It would be hard to imagine two more unlikely people to end up being in love with each other than Winslow and Erika, but they are, indeed, in some kind of love in Kevin Canty's Winslow in Love. Winslow is a poet whose life isn't working: his wife, June Leaf, is floating away from him; he hasn't written anything worthwhile for more than a year; he drinks and smokes too much; is fat and out of shape; depressed, morose--basically, a mess. Then, like a deus ex machina, deliverance of a sort appears. Winslow is offered a position teaching creative writing for a semester at a Montana University. (Canty teaches creative writing at the University of Montana.) Winslow is broke, stuck, and doesn't have a better idea, so he accepts the offer.
He and June drive to Montana together, but she leaves almost immediately, never to be heard from again. Winslow meets his students, all poet wannabes, and zeroes in on a pin-thin, tattooed girl half his age named Erika. She is bright, confrontational, and damaged. She drops into his office for Johnny Walker in a paper cup and Winslow quickly realizes that she is at least as troubled as he is. One of the other faculty members tells him that they are all worried about her: she is clearly starving herself to death and an alcoholic in the bargain. A perfect companion for Winslow in his current dark night of the soul.
In the hands of some novelists this would be just another dysfunctional relationship based on booze. Kevin Canty makes it gut-wrenchingly real, like the best of the blues, which Winslow loves and Erika can't stand. During a semester break, they take off in Winslow's Lincoln Town Car, the last relic of a past life and go south. Canty is a master at showing us the landscape, exterior and interior. Whether he is rhapsodizing about fly fishing--and these are the best lines about that since A River Runs Through It--or describing a hangover, a regret, a lost opportunity, he brings the moment to life: its beauty, ridiculousness, and poignancy. --Valerie Ryan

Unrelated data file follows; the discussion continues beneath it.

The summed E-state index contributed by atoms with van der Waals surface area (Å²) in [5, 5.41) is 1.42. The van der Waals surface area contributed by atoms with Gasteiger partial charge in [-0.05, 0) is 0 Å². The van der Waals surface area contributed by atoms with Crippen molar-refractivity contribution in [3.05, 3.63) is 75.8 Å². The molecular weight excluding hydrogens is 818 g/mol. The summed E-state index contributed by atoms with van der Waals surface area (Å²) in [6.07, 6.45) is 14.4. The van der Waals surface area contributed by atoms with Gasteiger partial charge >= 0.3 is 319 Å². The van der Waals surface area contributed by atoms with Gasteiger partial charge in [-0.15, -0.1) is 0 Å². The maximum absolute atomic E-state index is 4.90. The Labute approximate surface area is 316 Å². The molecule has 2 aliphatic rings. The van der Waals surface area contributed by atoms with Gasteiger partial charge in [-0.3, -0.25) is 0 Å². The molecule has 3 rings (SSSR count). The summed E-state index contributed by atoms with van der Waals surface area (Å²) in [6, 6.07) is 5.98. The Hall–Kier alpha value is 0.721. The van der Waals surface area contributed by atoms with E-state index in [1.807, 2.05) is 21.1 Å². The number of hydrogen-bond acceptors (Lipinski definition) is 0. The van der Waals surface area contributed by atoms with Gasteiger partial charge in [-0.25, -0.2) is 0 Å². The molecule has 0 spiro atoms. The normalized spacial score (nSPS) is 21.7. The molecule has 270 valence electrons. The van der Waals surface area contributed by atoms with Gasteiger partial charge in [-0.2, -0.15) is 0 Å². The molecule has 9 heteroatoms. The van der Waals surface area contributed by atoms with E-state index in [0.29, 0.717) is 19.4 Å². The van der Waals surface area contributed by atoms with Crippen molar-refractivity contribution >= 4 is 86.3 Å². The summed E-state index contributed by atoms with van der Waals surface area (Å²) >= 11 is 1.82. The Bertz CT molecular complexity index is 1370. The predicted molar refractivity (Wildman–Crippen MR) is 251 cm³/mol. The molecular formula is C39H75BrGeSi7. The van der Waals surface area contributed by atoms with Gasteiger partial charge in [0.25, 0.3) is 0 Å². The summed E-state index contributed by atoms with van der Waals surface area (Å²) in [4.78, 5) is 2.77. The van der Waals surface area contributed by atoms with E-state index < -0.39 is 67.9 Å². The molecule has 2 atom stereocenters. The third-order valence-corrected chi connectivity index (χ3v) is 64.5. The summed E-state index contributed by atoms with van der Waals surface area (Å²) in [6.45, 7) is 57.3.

From Publishers Weekly
For Richard Winslow, a depressed, alcoholic poet suffering from writer's block and the waning tolerance of his wife, June Leaf, a semester-long visiting poet gig at a Montana college promises, if nothing else, $25,000 in the bank. June drops him off in the beautiful, frozen hell that's Athens, Mont., in January; shortly thereafter, she leaves him for good. But in his first poetry class, Winslow meets Erika Jones, a talented, pierced and tattooed 20-year-old poet who is slowly starving and drinking herself to death. Though more than two decades separate them, Erika and Winslow begin to cautiously connect: student-teacher conferences over cups of Johnny Walker lead to verbal and physical sparring matches as each of them mistrustfully tries to care for the other. Their courtship culminates in a rambling road trip across America, ending in the waters of the Gulf of Mexico, where it finally becomes clear to them that much more than friendship is at stake. Grim but moving evocations of the dark bars in "poisoned town[s]" preserve a rainy-day-despondency, though Canty (Nine Below Zero, etc.) offers glimmers of light as Richard and Erika lean toward life and intimacy. Though the final chapters leave readers suspended between a foreshadowed but deeply saddening death and an optimistic if sudden conclusion, Canty's novel is a powerful story of the way that hope can transform even the bleakest of lives.
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